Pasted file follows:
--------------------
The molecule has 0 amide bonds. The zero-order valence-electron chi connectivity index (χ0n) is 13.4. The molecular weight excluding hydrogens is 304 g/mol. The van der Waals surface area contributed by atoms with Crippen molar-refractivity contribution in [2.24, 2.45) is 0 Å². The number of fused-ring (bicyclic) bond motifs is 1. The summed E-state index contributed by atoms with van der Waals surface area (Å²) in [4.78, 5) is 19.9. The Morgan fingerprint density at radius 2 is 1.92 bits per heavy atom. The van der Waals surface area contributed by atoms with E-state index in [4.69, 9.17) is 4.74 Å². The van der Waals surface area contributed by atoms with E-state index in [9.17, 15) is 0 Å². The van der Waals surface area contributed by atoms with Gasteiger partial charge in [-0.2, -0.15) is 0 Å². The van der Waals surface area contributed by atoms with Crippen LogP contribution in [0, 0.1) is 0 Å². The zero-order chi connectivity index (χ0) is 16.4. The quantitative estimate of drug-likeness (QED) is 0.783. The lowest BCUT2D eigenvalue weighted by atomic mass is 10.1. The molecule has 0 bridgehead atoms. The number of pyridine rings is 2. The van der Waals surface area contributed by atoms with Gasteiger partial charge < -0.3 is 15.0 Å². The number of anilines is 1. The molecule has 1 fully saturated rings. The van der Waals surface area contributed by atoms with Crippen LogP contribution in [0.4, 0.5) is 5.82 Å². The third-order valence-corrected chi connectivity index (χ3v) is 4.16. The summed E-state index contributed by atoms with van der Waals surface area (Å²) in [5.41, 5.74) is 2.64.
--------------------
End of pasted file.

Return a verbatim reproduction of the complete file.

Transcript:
The molecule has 0 amide bonds. The zero-order valence-electron chi connectivity index (χ0n) is 13.4. The molecular weight excluding hydrogens is 304 g/mol. The van der Waals surface area contributed by atoms with Crippen molar-refractivity contribution in [2.24, 2.45) is 0 Å². The number of fused-ring (bicyclic) bond motifs is 1. The summed E-state index contributed by atoms with van der Waals surface area (Å²) in [4.78, 5) is 19.9. The Morgan fingerprint density at radius 2 is 1.92 bits per heavy atom. The van der Waals surface area contributed by atoms with E-state index in [4.69, 9.17) is 4.74 Å². The van der Waals surface area contributed by atoms with E-state index in [9.17, 15) is 0 Å². The van der Waals surface area contributed by atoms with Gasteiger partial charge in [-0.2, -0.15) is 0 Å². The van der Waals surface area contributed by atoms with Crippen LogP contribution in [0, 0.1) is 0 Å². The zero-order chi connectivity index (χ0) is 16.4. The quantitative estimate of drug-likeness (QED) is 0.783. The lowest BCUT2D eigenvalue weighted by atomic mass is 10.1. The molecule has 0 bridgehead atoms. The number of pyridine rings is 2. The van der Waals surface area contributed by atoms with Gasteiger partial charge < -0.3 is 15.0 Å². The number of anilines is 1. The molecule has 1 fully saturated rings. The van der Waals surface area contributed by atoms with Crippen LogP contribution in [0.4, 0.5) is 5.82 Å². The third-order valence-corrected chi connectivity index (χ3v) is 4.16. The summed E-state index contributed by atoms with van der Waals surface area (Å²) in [5.41, 5.74) is 2.64.